Exeter Science Park has marked the official opening of its £5 million George Parker Bidder building, built to net zero carbon standards and supporting over 100 jobs, with a ceremonial tree planting.
14,000 square foot centre, named after the Moretonhampstead-born civil engineer and mathematical prodigy, provides high-quality office and laboratory space for maturing science, technology, engineering, maths and medical (STEMM) businesses.
Tenants of the new building include Remit Zero, Securious, Edson Tiger, Rx-info, Quanterra Systems, Concept First and Dashboard, companies that have all moved from the Science Park Centre to embark on the next stage of their company growth.
Left to Right: Paul Denning (Edson Tiger), Sir Harry Studholme, Andy Slaney (Remit Zero), Dr Sally Basker (Exeter Science Park), Colin Richman (RX-Info), Lady Studholme, Nigel Peirce (Securious), Dan Hamill and Liam Trimby (Dashboard)
Dr Sally Basker, CEO of Exeter Science Park, said: “Exeter Science Park’s mission is to help innovative STEMM companies to deliver extraordinary growth and offer space for each stage of the business lifecycle, which is being realised here as we’ve seen many tenants grow and move across the road from the Science Park Centre.”
Former chairman of the Forestry Commission, Sir Harry Studholme, and Lady Lucy Studholme, former High Sheriff of Devon, joined Dr Sally Basker for the planting of a Japanese Green Vase tree to celebrate the Queen’s Platinum Jubilee and the official opening of the space.
Chosen for its capacity to store carbon, the tree, also known by its Latin name Zelkova serrata, has an ‘A’ rating in carbon efficiency, further contributing to the Park’s net zero aspirations.
Dr Basker added: “After completing the George Parker Bidder building earlier this year, we’re pleased to mark its official opening and celebrate Her Royal Highness Queen Elizabeth II’s Platinum Jubilee by dedicating a tree as part of the Queen’s Green Canopy.
“Not only will this help offset some of the carbon generated during construction, but sitting at the gateway to the Park, helps to provide a vibrant and welcoming place to work or visit.”
Exeter Science Park tenant Treeconomics was commissioned to provide the tree. Company Director Kenton Rogers explained: “Over its anticipated ideal lifespan, the Japanese Green Vase tree will sequester approximately 5,341kg of carbon. This gives the tree an ‘A’ rating in carbon efficiency, which can be seen on its dedicated carbon efficiency tag, provided along with the tree.
“This tag is much like the energy efficiency ratings tags shown on domestic appliances and indicates the efficiency of the tree based on the amount of carbon it will absorb from the atmosphere and store within its woody tissues over its anticipated ‘ideal’ lifespan.”
Left to Right: Sir Harry Studholme, Dr Sally Basker and Lady Studholme
Bidder, born in Moretonhampstead on the edge of Dartmoor in 1806, is a former President of the Institution of Civil Engineers. Best known for his work on the development of the railway system in the 1800’s, he joins STEMM icons Sir Isaac Newton, Alan Turing, Ada Lovelace, and Hedy Lamarr to lend their names to the centres of excellence at the Park.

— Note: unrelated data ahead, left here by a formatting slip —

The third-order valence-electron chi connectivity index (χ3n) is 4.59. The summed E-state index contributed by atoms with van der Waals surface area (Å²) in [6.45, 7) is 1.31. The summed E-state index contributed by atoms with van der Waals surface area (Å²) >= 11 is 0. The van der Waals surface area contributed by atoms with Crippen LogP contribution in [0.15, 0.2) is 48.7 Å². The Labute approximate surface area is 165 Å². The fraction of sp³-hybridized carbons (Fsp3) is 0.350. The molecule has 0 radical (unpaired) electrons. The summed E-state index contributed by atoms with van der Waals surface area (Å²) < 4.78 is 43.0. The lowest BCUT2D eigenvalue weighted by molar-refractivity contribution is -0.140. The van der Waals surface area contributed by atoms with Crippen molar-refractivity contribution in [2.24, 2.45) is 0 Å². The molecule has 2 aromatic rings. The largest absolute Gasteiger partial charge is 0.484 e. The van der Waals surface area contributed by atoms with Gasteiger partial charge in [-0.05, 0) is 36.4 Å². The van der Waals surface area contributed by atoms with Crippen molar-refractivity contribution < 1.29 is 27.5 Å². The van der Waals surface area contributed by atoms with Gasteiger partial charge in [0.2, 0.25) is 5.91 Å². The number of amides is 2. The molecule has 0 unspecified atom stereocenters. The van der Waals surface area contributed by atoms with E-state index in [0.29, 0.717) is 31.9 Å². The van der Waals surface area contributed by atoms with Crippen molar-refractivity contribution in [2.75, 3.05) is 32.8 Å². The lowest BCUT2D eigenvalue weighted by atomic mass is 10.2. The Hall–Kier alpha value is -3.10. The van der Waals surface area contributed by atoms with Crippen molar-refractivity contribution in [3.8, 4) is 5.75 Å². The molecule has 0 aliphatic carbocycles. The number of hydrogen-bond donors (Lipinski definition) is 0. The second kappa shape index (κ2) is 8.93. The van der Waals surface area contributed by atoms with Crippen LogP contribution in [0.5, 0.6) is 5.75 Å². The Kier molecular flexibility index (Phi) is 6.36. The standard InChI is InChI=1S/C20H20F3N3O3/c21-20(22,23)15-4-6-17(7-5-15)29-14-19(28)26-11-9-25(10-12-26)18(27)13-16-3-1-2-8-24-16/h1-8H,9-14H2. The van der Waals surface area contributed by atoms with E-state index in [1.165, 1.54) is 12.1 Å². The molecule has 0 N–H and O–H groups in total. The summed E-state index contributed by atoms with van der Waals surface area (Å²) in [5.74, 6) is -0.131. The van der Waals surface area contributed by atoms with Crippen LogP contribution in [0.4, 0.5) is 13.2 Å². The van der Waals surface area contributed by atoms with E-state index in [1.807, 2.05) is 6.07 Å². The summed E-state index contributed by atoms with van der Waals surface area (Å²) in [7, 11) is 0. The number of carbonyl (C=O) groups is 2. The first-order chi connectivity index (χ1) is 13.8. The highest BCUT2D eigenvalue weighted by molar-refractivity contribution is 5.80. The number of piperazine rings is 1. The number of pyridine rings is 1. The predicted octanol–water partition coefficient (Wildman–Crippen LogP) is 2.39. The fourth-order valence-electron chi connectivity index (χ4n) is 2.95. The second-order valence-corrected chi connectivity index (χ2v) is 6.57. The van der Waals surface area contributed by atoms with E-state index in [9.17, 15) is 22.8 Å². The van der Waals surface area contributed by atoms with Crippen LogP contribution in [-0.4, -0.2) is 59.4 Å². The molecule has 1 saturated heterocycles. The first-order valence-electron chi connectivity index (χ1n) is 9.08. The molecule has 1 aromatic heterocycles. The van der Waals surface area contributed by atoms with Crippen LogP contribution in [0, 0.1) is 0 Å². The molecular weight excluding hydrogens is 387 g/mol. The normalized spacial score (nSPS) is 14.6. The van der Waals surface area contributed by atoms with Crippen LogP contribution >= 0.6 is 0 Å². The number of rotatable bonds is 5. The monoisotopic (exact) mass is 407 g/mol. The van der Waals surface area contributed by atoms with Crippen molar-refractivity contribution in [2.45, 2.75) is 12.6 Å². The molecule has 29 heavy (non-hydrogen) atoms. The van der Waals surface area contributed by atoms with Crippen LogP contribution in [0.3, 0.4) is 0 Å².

Funding for the build was secured in August 2020 from the Government’s ‘Getting Building Fund’ and allocated to Exeter Science Park by the Heart of the South West Local Enterprise Partnership (HotSW LEP) from its £35.4 million share of the national pot. The building was one of the first Getting Building Fund projects to begin construction in the area.
Karl Tucker, Chair of the Heart of the South West LEP, said: “The opening of the George Parker Bidder building is an important milestone in Exeter’s post-pandemic recovery, and it is fantastic to see a number of STEMM businesses already thriving in the new space. We are delighted to have funded the project with £5m of the Government’s Getting Building Fund, as part of our aim to deliver new jobs and fuel the local economy.”
Minister for Levelling Up, Neil O’Brien MP said: “This state of the art net zero science centre has been backed by government funding, and will support businesses and create jobs. I’m excited to see the innovative businesses that the centre will be home to thrive and help Exeter prosper.
“We are levelling up communities up and down the country and will continue to invest in ambitious local projects like Exeter Science Park, delivering on our commitments as set out in the Levelling up White Paper, while also working towards our Net Zero targets.”
The George Parker Bidder building was designed by architects LHC Design, working for NPS South West Property Consultants, and procured using the Southern Construction Framework. Construction was completed by Morgan Sindall Construction.
Front Left to Right: Sir Harry Studholme, Dr Sally Basker and Lady Studholme Back Left to Right: Rob Buckler, Nevil Friggins and Matthew Chadwick (Morgan Sindall), Rob Bramhall (LHC), Russell Board (SDS), Zivile Dailidonyte (Clarke Bond), Andrew Field (Grainge Architects), Steve Tapp (LHC), Mark Plant (SDS), Brian Rice (Morgan Sindall), Harvey Gardner (Exeter Science Park), Claire Walkey, Joe Sains and Chris Jay (South West Norse) and Gabby Stevens (SCF)
Exeter Science Park Limited is the Park developer and has four shareholders: Devon County Council, the University of Exeter, East Devon District Council and Exeter City Council. Its two strategic partners are the Heart of the South West Local Enterprise Partnership and the Exeter and East Devon Enterprise Zone.
For more information about Exeter Science Park, visit www.exetersciencepark.co.uk